THE business community has been urged to prepare for the statewide ban on lightweight plastic shopping bags, which is due to commence from November.
The new law will apply to all
retailers and suppliers regardless of size or type – from supermarkets to fashion boutiques, from fast food outlets to petrol stations.
Victorians use more than one billion plastic shopping bags every year, and the majority of these bags end up in landfill. About 10 million end up as litter, polluting the environment and endangering wildlife.
The state government has engaged the National Retail Association to work with Victorian businesses in the lead up to November. The organisation will visit shopping precincts in Bendigo on Tuesday to provide advice for businesses preparing for the Victorian government’s plastic bag ban.
NRA policy manager David Stout said that it is vital that businesses understand their responsibilities.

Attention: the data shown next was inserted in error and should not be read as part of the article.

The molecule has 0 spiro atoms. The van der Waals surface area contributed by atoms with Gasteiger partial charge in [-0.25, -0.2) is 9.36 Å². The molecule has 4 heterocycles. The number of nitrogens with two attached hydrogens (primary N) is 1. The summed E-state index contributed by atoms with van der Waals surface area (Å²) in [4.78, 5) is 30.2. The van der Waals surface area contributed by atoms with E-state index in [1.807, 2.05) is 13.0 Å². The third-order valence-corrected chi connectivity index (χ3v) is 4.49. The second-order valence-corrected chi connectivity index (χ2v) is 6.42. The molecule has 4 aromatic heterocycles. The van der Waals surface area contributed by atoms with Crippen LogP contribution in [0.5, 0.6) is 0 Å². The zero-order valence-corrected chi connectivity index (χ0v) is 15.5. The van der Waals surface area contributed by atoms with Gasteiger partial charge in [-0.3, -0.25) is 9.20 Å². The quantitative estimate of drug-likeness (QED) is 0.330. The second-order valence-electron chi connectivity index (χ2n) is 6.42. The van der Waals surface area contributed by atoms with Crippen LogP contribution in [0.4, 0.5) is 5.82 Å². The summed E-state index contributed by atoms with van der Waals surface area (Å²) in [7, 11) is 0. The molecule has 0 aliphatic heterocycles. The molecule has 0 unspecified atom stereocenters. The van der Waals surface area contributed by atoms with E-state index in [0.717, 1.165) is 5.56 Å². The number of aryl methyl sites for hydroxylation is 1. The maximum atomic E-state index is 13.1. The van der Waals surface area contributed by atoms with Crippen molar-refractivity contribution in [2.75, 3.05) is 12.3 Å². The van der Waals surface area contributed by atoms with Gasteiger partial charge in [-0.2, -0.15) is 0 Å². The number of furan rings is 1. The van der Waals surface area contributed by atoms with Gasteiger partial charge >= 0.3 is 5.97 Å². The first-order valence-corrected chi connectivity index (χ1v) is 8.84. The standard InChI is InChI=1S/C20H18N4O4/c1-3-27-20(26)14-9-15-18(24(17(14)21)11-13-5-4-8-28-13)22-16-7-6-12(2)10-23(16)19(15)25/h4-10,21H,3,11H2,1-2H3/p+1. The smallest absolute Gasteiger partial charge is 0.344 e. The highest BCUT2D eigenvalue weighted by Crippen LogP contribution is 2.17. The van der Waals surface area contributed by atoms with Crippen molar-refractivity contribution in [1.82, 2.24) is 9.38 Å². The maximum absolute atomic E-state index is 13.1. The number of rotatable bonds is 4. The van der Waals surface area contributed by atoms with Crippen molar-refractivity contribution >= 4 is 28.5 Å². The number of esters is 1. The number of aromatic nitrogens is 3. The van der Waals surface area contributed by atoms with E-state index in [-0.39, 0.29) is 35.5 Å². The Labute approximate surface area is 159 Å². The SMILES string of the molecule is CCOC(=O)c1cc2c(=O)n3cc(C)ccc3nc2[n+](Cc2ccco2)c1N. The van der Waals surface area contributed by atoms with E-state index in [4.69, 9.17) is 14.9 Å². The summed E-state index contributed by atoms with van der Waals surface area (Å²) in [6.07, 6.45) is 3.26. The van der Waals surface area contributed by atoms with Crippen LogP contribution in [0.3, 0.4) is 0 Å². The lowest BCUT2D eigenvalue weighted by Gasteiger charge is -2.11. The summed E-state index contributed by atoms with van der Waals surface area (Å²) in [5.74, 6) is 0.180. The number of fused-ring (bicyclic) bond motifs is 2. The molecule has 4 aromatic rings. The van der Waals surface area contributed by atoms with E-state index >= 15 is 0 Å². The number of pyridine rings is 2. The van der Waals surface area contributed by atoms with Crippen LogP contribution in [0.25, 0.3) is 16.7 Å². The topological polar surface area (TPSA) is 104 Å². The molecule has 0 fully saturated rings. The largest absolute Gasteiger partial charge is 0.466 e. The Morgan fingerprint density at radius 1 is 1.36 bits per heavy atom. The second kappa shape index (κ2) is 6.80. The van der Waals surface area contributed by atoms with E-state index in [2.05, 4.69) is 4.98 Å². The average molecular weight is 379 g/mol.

“Retailers should start to make the transition as soon as possible to avoid last minute decisions that may be costly and inconvenient for both their business and their customers,” Mr Stout said.
“All businesses currently using plastic shopping bags face important business decisions over the next few months.
“For many businesses, giving a free plastic bag to every customer incurs substantial cost and current sentiment presents an opportunity to reconsider that habit.”
Mr Stout said there was a wide range of alternatives available, and each choice could either increase or reduce business costs, not to mention impact on consumer perception of their business.
“Retailers and suppliers who do not comply will face penalties, and risk disrupting their business and upsetting customers if they fail to prepare for the transition,” he said.
“Retail businesses have until November to use up their existing stocks of lightweight plastic shopping bags.”